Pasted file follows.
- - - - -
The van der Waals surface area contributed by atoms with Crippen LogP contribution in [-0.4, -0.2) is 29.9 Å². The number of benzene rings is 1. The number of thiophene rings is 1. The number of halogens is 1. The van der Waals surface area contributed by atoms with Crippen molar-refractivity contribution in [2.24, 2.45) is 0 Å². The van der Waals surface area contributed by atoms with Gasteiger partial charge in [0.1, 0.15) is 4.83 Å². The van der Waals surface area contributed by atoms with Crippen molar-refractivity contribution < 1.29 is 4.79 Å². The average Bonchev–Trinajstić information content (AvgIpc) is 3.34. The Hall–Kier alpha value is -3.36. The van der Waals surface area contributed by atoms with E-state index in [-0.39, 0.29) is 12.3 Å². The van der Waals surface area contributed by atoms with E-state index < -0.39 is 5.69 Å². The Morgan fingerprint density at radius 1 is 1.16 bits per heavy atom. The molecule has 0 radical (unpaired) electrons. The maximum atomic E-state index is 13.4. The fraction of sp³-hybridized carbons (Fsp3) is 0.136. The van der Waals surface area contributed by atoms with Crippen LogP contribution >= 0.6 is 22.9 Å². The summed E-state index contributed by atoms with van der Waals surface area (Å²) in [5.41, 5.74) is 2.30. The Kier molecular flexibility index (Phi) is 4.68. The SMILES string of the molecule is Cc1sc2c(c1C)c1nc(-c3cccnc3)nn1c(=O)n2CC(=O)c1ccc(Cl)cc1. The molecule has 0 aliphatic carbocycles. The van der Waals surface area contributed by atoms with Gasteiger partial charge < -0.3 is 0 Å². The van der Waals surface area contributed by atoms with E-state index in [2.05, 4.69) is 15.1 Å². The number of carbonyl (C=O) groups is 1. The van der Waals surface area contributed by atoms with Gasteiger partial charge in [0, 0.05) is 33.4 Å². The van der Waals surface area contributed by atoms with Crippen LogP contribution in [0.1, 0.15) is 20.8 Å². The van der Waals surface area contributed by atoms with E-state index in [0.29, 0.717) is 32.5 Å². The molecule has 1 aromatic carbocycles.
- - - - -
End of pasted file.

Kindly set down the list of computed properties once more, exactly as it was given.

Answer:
The van der Waals surface area contributed by atoms with Crippen LogP contribution in [-0.4, -0.2) is 29.9 Å². The number of benzene rings is 1. The number of thiophene rings is 1. The number of halogens is 1. The van der Waals surface area contributed by atoms with Crippen molar-refractivity contribution in [2.24, 2.45) is 0 Å². The van der Waals surface area contributed by atoms with Gasteiger partial charge in [0.1, 0.15) is 4.83 Å². The van der Waals surface area contributed by atoms with Crippen molar-refractivity contribution < 1.29 is 4.79 Å². The average Bonchev–Trinajstić information content (AvgIpc) is 3.34. The Hall–Kier alpha value is -3.36. The van der Waals surface area contributed by atoms with E-state index in [-0.39, 0.29) is 12.3 Å². The van der Waals surface area contributed by atoms with E-state index < -0.39 is 5.69 Å². The Morgan fingerprint density at radius 1 is 1.16 bits per heavy atom. The molecule has 0 radical (unpaired) electrons. The maximum atomic E-state index is 13.4. The fraction of sp³-hybridized carbons (Fsp3) is 0.136. The van der Waals surface area contributed by atoms with Crippen LogP contribution >= 0.6 is 22.9 Å². The summed E-state index contributed by atoms with van der Waals surface area (Å²) in [5.41, 5.74) is 2.30. The Kier molecular flexibility index (Phi) is 4.68. The SMILES string of the molecule is Cc1sc2c(c1C)c1nc(-c3cccnc3)nn1c(=O)n2CC(=O)c1ccc(Cl)cc1. The molecule has 0 aliphatic carbocycles. The van der Waals surface area contributed by atoms with Gasteiger partial charge < -0.3 is 0 Å². The van der Waals surface area contributed by atoms with E-state index in [2.05, 4.69) is 15.1 Å². The number of carbonyl (C=O) groups is 1. The van der Waals surface area contributed by atoms with Gasteiger partial charge in [0, 0.05) is 33.4 Å². The van der Waals surface area contributed by atoms with Crippen LogP contribution in [0.1, 0.15) is 20.8 Å². The van der Waals surface area contributed by atoms with E-state index in [0.29, 0.717) is 32.5 Å². The molecule has 1 aromatic carbocycles.